“But more than that, her understanding of the global and the global artist was complex and compassionate — an understanding that is called for in the times now. This is the impetus for re-introducing and revisiting her work. What does it mean to be a global artist? How can we learn from artists who have been forging these arts long before you could see a BenCab hanging [next to] an international artist in a convention in Hong Kong?”
Mr. Garrity met Ms. Abad in 1973 in the US and they travelled the world together until Ms. Abad died after a three-year battle with cancer in 2004. Mr. Garrity was her manager, gallerist, husband, traveling companion, publisher, critic, and now archivist and historian. He is currently the director of the Pacita Abad Art Estate.
“There are lots of transnational artists now, but Pacita was a different type. She came from a developing country, went to the US and left, and went to places like Papua New Guinea, the Dominican Republic, Sudan, Haiti, whereas most artist would stay in New York, Paris, or London and then built a career from there. One time she was asked why did she do it. She said it’s the excitement of these places, the vitality. Not that she did not like Paris — she enjoyed Paris — but it did not give her the oomph that she was looking for. It was always the main thing,” said Mr. Garrity of his wife’s life choices.
But Ms. Abad was never a tourist in a each new country. Instead, she immersed herself in the culture and tried to understand the conditions of the unfamiliar land she was in.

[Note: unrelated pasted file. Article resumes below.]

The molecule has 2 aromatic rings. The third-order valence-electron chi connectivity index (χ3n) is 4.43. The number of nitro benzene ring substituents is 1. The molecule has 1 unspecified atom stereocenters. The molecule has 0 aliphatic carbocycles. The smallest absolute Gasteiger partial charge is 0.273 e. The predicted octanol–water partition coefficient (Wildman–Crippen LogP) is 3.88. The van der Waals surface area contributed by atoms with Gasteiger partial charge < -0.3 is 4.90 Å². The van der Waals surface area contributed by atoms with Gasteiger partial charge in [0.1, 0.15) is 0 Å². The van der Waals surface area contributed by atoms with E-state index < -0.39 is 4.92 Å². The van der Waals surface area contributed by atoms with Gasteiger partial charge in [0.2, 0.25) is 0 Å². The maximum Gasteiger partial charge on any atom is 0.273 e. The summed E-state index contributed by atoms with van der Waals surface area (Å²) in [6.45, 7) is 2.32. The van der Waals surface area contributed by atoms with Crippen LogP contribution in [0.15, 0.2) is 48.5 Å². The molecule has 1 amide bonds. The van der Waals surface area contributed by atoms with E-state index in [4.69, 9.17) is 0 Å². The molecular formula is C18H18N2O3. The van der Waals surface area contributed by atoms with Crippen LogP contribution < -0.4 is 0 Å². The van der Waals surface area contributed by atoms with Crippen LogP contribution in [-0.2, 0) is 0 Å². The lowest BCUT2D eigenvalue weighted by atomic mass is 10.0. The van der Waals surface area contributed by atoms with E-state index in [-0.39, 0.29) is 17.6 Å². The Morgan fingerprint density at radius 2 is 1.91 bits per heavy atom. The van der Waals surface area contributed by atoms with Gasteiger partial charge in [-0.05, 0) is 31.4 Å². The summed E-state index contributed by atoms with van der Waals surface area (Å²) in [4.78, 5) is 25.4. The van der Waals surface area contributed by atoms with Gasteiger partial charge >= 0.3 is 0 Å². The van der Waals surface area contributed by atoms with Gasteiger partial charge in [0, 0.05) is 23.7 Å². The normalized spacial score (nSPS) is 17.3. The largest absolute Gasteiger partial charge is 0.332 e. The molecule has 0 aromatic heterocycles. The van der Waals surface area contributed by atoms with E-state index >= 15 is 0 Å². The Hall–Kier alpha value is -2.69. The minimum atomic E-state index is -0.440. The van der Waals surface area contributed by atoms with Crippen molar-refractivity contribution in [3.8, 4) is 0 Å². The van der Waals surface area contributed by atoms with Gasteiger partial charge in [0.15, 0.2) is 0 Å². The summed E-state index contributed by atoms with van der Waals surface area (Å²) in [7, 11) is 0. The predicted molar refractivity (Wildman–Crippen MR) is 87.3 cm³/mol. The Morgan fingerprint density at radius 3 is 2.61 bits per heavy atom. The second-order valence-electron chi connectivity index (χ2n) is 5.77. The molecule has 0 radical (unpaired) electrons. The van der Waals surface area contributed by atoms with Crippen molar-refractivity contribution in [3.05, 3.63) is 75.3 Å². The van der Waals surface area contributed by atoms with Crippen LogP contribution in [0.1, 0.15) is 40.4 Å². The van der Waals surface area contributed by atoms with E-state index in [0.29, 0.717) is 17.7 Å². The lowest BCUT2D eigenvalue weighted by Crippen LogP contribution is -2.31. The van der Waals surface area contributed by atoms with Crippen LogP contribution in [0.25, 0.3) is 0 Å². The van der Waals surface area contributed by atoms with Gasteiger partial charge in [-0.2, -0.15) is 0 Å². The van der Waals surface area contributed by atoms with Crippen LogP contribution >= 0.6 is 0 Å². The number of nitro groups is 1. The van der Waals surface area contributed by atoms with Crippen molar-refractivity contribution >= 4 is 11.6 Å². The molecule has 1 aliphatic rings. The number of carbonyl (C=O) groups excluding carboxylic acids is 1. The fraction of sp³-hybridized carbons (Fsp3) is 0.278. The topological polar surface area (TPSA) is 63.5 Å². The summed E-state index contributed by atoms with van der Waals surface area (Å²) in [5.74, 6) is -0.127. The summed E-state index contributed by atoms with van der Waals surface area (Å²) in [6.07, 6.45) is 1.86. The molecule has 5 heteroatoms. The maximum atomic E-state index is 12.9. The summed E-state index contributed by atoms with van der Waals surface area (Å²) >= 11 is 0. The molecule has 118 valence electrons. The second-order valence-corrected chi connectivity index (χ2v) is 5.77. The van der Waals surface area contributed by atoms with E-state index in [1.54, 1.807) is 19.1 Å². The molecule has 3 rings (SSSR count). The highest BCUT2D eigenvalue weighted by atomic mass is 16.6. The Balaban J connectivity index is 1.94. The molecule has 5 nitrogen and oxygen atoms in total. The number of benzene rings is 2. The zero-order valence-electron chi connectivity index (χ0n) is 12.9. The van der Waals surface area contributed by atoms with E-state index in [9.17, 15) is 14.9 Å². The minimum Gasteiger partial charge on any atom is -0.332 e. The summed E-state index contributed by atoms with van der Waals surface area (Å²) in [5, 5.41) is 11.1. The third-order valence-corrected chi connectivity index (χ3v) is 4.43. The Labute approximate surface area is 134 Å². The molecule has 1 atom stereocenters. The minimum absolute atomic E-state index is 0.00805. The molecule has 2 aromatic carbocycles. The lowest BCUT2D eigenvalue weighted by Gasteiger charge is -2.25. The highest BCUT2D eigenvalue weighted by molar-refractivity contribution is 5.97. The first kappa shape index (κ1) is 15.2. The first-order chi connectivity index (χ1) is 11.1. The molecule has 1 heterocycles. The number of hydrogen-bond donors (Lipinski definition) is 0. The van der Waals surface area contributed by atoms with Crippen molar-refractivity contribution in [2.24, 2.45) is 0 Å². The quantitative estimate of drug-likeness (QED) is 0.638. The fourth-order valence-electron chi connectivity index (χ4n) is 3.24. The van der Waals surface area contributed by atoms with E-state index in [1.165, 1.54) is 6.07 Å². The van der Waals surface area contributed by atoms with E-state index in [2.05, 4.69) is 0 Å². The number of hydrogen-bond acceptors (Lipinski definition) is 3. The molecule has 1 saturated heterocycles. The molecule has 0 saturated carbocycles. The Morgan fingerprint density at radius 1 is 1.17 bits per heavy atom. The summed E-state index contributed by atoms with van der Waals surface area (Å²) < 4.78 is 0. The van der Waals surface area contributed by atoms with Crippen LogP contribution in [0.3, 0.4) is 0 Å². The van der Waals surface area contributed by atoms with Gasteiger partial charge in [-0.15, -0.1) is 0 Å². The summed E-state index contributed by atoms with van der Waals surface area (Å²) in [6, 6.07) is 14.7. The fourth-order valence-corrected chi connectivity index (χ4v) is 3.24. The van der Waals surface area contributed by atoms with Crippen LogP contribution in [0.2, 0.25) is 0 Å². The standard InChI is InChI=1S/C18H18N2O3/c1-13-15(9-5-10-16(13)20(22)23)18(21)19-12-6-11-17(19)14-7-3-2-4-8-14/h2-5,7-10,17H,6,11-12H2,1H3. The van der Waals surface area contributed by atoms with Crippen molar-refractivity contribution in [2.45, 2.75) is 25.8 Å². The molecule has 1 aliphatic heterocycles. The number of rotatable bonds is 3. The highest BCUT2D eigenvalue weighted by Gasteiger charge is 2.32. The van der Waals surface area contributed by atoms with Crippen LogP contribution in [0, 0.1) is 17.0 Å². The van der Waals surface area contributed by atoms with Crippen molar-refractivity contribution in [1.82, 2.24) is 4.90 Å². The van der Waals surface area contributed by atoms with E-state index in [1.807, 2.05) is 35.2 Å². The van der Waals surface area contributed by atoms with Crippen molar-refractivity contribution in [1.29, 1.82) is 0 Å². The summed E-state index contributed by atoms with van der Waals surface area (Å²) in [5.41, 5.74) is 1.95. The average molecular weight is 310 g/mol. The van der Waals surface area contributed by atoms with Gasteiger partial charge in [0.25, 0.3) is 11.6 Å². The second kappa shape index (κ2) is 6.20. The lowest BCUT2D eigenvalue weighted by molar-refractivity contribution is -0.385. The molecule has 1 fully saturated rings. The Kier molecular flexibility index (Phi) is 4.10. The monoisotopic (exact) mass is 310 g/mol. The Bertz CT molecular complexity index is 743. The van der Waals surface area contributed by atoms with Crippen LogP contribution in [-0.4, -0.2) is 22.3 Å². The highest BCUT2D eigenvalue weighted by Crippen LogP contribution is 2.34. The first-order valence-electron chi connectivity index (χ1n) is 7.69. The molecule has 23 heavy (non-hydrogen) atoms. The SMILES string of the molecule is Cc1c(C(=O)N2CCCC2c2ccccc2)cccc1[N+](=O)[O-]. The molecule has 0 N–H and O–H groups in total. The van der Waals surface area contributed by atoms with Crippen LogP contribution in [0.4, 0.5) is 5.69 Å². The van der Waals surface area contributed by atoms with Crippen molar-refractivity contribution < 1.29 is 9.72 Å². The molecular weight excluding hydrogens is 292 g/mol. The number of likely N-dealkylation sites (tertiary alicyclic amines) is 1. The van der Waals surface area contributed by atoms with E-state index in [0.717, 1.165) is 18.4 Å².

“She was seeing the world in the context of development and how people’s lives could be improved. You can see how she depicted people in her works, how she painted communities, and how she sensitively used their materials. I think the biggest challenge in containing her work is how to present her work,” said Mr. Abad of the task of curating his aunt’s show.
In 1978, Ms. Abad had her first solo exhibition, called Paintings of Bangladesh, in Bangladesh, and soon made paintings about the refugees in Cambodia and Sudan.
“I think that the expected narrative trajectory of an artist who comes from a third world [country at] that time is to mind her place of origin. But Pacita knew better. Her first exhibitions show how her travels have touched her work,” said Mr. Abad.
Even before Ms. Abad returned to the Philippines with Mr. Garrity in 1980s, she was already creating her social realism paintings and trapunto series.